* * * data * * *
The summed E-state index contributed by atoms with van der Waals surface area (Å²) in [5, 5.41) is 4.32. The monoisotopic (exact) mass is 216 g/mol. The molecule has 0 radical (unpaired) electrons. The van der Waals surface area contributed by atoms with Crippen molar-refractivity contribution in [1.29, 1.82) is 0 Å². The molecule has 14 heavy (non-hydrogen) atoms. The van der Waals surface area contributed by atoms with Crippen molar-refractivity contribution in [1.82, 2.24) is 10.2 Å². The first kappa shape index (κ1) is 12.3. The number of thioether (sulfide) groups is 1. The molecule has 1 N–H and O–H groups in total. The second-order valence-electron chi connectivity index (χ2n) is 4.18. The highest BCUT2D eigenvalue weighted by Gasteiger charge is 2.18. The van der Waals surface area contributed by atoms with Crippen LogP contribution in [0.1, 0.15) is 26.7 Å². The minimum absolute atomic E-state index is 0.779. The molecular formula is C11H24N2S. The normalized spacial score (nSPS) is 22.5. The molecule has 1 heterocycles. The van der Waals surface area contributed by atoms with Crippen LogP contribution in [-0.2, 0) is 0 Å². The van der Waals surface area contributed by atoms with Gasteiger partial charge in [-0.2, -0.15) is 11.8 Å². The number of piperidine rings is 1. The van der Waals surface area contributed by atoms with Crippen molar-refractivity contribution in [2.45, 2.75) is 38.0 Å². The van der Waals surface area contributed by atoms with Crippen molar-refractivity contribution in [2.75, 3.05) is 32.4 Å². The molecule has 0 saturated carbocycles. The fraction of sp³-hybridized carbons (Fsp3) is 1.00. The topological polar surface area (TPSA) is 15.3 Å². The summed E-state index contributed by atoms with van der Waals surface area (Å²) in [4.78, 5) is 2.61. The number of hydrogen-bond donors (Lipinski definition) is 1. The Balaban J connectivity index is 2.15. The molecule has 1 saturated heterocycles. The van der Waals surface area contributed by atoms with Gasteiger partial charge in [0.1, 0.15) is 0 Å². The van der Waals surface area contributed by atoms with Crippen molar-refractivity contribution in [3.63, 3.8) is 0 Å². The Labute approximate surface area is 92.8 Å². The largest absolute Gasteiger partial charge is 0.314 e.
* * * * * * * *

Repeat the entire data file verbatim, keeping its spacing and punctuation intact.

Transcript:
The summed E-state index contributed by atoms with van der Waals surface area (Å²) in [5, 5.41) is 4.32. The monoisotopic (exact) mass is 216 g/mol. The molecule has 0 radical (unpaired) electrons. The van der Waals surface area contributed by atoms with Crippen molar-refractivity contribution in [1.29, 1.82) is 0 Å². The molecule has 14 heavy (non-hydrogen) atoms. The van der Waals surface area contributed by atoms with Crippen molar-refractivity contribution in [1.82, 2.24) is 10.2 Å². The first kappa shape index (κ1) is 12.3. The number of thioether (sulfide) groups is 1. The molecule has 1 N–H and O–H groups in total. The second-order valence-electron chi connectivity index (χ2n) is 4.18. The highest BCUT2D eigenvalue weighted by Gasteiger charge is 2.18. The van der Waals surface area contributed by atoms with Crippen LogP contribution in [0.1, 0.15) is 26.7 Å². The minimum absolute atomic E-state index is 0.779. The molecular formula is C11H24N2S. The normalized spacial score (nSPS) is 22.5. The molecule has 1 heterocycles. The van der Waals surface area contributed by atoms with Crippen LogP contribution in [-0.2, 0) is 0 Å². The van der Waals surface area contributed by atoms with Gasteiger partial charge in [-0.2, -0.15) is 11.8 Å². The number of piperidine rings is 1. The van der Waals surface area contributed by atoms with Crippen molar-refractivity contribution in [2.45, 2.75) is 38.0 Å². The van der Waals surface area contributed by atoms with Crippen molar-refractivity contribution in [2.75, 3.05) is 32.4 Å². The molecule has 0 saturated carbocycles. The fraction of sp³-hybridized carbons (Fsp3) is 1.00. The topological polar surface area (TPSA) is 15.3 Å². The summed E-state index contributed by atoms with van der Waals surface area (Å²) in [4.78, 5) is 2.61. The number of hydrogen-bond donors (Lipinski definition) is 1. The Balaban J connectivity index is 2.15. The molecule has 1 saturated heterocycles. The van der Waals surface area contributed by atoms with Gasteiger partial charge in [0.1, 0.15) is 0 Å². The van der Waals surface area contributed by atoms with Crippen molar-refractivity contribution in [3.63, 3.8) is 0 Å². The Labute approximate surface area is 92.8 Å². The largest absolute Gasteiger partial charge is 0.314 e.